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Conference Keynote: Tim Cook 'Entrenched Culture: Soldiers’ Culture in the Aftermath of the First World War'

Date published: 
Wednesday, 21 March, 2018

The abstracts for the keynote speakers for the upcoming Reflections on the commoration of World War One conference are now available on the conference page.

Entrenched Culture: Soldiers’ Culture in the Aftermath of the First World War

Songs, poetry, slang, trench newspapers, superstitions, theatre, and trench art were all cultural products created by the soldiers for the soldiers, and together they offer insight into questions of identity, camaraderie, and coping with the strain of service and battle. Using a case study of Canadian soldiers, this talk explores a culture that was formed in spaces of violence. Little attention has been paid in the literature to whether this culture found its way back to Canada after the war.  Indeed, this culture mattered during the war and it continued to matter in the postwar years.  A study of this soldiers’ culture and its transformation into a veterans’ culture offers new ways to conceptualize the commemoration of the war experience, with veterans forging different strands of memory and meaning from that of others who had not served in uniform.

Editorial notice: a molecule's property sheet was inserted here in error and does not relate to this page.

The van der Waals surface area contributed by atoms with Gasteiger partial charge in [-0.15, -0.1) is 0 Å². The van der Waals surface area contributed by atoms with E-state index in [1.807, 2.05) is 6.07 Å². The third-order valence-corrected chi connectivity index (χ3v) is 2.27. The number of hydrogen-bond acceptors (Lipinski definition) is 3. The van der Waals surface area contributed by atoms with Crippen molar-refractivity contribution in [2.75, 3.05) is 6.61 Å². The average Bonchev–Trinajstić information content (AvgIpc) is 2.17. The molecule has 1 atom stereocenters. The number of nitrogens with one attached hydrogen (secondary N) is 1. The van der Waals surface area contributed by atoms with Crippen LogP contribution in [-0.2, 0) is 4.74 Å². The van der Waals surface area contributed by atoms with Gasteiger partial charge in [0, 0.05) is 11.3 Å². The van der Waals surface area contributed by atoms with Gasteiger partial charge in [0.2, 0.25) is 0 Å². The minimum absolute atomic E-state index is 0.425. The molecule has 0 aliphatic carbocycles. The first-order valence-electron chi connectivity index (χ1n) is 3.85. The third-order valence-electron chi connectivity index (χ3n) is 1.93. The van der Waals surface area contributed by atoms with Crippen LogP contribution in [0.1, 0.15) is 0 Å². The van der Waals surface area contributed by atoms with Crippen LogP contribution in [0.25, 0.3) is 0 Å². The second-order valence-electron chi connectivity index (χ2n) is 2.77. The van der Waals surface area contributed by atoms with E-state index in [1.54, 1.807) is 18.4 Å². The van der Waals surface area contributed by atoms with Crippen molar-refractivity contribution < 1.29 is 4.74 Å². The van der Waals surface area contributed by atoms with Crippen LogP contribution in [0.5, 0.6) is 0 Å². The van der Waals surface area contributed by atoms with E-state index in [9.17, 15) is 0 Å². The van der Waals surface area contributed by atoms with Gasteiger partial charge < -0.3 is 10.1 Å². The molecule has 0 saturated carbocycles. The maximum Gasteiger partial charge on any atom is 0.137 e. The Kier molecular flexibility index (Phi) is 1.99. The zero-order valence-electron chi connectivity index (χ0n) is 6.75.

Dr. Tim Cook is a historian at the Canadian War Museum. He was the curator for the museum’s First World War permanent gallery, and he has curated numerous temporary, travelling and digital exhibitions. He has also authored 11 books, most of which have been longlisted, shortlisted or awarded prizes. His books have won the C.P. Stacey Prize for Military History (twice), the Ottawa Book Award (twice), the RBC Taylor Prize for Literary Non-Fiction, and the J.W. Dafoe Book Prize. His newest book is Vimy: The Battle and the Legend (2017), which was a national best-seller.

In 2012, Dr. Cook was awarded the Queen’s Diamond Jubilee Medal for his contributions to Canadian history and in 2013 he received the Governor General’s History Award. Dr. Cook is a Member of the Order of Canada.